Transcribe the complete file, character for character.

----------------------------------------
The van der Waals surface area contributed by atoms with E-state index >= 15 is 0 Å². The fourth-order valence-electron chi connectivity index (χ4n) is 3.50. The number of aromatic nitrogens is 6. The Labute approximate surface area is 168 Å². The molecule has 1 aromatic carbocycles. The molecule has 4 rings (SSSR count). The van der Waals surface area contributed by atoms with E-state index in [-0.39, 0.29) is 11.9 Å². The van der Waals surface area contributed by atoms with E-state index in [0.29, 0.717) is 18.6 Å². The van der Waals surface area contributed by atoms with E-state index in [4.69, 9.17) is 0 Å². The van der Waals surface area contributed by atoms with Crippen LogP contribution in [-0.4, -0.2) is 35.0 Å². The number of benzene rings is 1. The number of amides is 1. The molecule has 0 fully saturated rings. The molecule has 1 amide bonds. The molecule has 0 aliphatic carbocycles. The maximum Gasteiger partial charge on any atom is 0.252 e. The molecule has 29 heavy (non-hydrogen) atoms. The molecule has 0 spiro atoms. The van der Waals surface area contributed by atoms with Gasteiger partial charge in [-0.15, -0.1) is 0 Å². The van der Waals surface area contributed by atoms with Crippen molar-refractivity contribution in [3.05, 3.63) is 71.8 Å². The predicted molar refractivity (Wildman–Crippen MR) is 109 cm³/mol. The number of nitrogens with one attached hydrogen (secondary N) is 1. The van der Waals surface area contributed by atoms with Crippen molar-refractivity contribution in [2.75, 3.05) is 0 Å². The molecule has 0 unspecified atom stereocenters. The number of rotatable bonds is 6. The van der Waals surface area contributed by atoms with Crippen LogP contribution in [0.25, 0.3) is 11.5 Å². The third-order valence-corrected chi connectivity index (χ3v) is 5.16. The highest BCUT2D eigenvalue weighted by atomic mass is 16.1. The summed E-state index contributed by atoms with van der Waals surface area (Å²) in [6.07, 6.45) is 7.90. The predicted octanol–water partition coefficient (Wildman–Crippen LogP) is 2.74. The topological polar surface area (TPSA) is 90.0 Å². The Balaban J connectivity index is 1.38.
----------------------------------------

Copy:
The van der Waals surface area contributed by atoms with E-state index >= 15 is 0 Å². The fourth-order valence-electron chi connectivity index (χ4n) is 3.50. The number of aromatic nitrogens is 6. The Labute approximate surface area is 168 Å². The molecule has 1 aromatic carbocycles. The molecule has 4 rings (SSSR count). The van der Waals surface area contributed by atoms with E-state index in [-0.39, 0.29) is 11.9 Å². The van der Waals surface area contributed by atoms with E-state index in [0.29, 0.717) is 18.6 Å². The van der Waals surface area contributed by atoms with E-state index in [4.69, 9.17) is 0 Å². The van der Waals surface area contributed by atoms with Crippen LogP contribution in [-0.4, -0.2) is 35.0 Å². The number of benzene rings is 1. The number of amides is 1. The molecule has 0 fully saturated rings. The molecule has 1 amide bonds. The molecule has 0 aliphatic carbocycles. The maximum Gasteiger partial charge on any atom is 0.252 e. The molecule has 29 heavy (non-hydrogen) atoms. The molecule has 0 spiro atoms. The van der Waals surface area contributed by atoms with Gasteiger partial charge in [-0.15, -0.1) is 0 Å². The van der Waals surface area contributed by atoms with Crippen molar-refractivity contribution in [3.05, 3.63) is 71.8 Å². The predicted molar refractivity (Wildman–Crippen MR) is 109 cm³/mol. The number of nitrogens with one attached hydrogen (secondary N) is 1. The van der Waals surface area contributed by atoms with Crippen molar-refractivity contribution in [2.75, 3.05) is 0 Å². The molecule has 0 unspecified atom stereocenters. The number of rotatable bonds is 6. The van der Waals surface area contributed by atoms with Crippen LogP contribution in [0.25, 0.3) is 11.5 Å². The third-order valence-corrected chi connectivity index (χ3v) is 5.16. The highest BCUT2D eigenvalue weighted by atomic mass is 16.1. The summed E-state index contributed by atoms with van der Waals surface area (Å²) in [6.07, 6.45) is 7.90. The predicted octanol–water partition coefficient (Wildman–Crippen LogP) is 2.74. The topological polar surface area (TPSA) is 90.0 Å². The Balaban J connectivity index is 1.38.